Communicating with people who are deafblind
At Sense we understand that people’s lives are hugely affected by the quality of the contact they have with other people.
Good communication is crucial to our relationships and membership of social groups for them to be satisfying and meaningful.
A person, who is deafblind or has sensory impairments, depends on communication that is clear, concise and accessible for a good quality of life. They may face great difficulty in knowing for certain what is happening around them or in communicating with those they meet.
Deafblind people use many different methods of communication. The method, or methods used will depend on the amount of residual sight and hearing and any additional disabilities the individual has. It will also depend on whether the individual has learned formal language before becoming deafblind.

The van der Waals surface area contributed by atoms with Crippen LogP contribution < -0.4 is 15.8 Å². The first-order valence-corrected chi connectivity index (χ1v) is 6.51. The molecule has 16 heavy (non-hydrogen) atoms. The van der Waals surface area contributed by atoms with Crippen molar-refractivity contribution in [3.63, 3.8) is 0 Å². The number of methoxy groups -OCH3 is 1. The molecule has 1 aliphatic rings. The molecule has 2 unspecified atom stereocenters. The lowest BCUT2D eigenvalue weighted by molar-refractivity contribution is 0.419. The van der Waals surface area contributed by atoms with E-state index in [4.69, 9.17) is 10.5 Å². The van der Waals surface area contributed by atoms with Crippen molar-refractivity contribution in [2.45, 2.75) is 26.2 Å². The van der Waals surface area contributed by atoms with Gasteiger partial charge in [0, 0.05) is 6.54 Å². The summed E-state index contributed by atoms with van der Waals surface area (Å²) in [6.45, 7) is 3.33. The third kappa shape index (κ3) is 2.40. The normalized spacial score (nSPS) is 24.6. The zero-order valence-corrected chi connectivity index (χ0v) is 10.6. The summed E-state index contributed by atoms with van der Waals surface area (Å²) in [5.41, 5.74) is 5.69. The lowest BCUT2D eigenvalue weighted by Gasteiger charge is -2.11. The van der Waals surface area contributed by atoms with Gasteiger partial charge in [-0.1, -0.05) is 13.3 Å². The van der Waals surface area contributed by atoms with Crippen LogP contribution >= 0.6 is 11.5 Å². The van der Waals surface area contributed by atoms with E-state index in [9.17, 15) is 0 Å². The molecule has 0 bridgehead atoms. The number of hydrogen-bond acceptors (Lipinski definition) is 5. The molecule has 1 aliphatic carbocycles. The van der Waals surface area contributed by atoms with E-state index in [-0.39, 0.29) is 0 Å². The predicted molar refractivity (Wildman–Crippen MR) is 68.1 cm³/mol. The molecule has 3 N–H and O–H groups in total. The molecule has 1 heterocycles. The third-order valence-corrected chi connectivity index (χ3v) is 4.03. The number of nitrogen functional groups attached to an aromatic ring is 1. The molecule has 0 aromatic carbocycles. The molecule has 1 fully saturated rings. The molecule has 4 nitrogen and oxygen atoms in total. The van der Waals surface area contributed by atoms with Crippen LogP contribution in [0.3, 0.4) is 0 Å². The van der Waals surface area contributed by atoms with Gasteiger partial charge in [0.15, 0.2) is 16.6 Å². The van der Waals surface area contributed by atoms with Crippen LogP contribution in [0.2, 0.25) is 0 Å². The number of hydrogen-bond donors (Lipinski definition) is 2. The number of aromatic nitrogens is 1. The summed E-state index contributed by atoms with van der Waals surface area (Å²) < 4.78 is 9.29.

It is important to remember that:
- Communication often requires a great deal of concentration and effort for a person who is deafblind or has sensory impairments, and can be tiring for them
- The environment, such as lighting and background noise, should be considered to assist those with sight and hearing impairments
- A person’s communication methods and needs vary enormously - and these may change during their life.
First published: Friday 23 March 2012
Updated: Tuesday 9 December 2014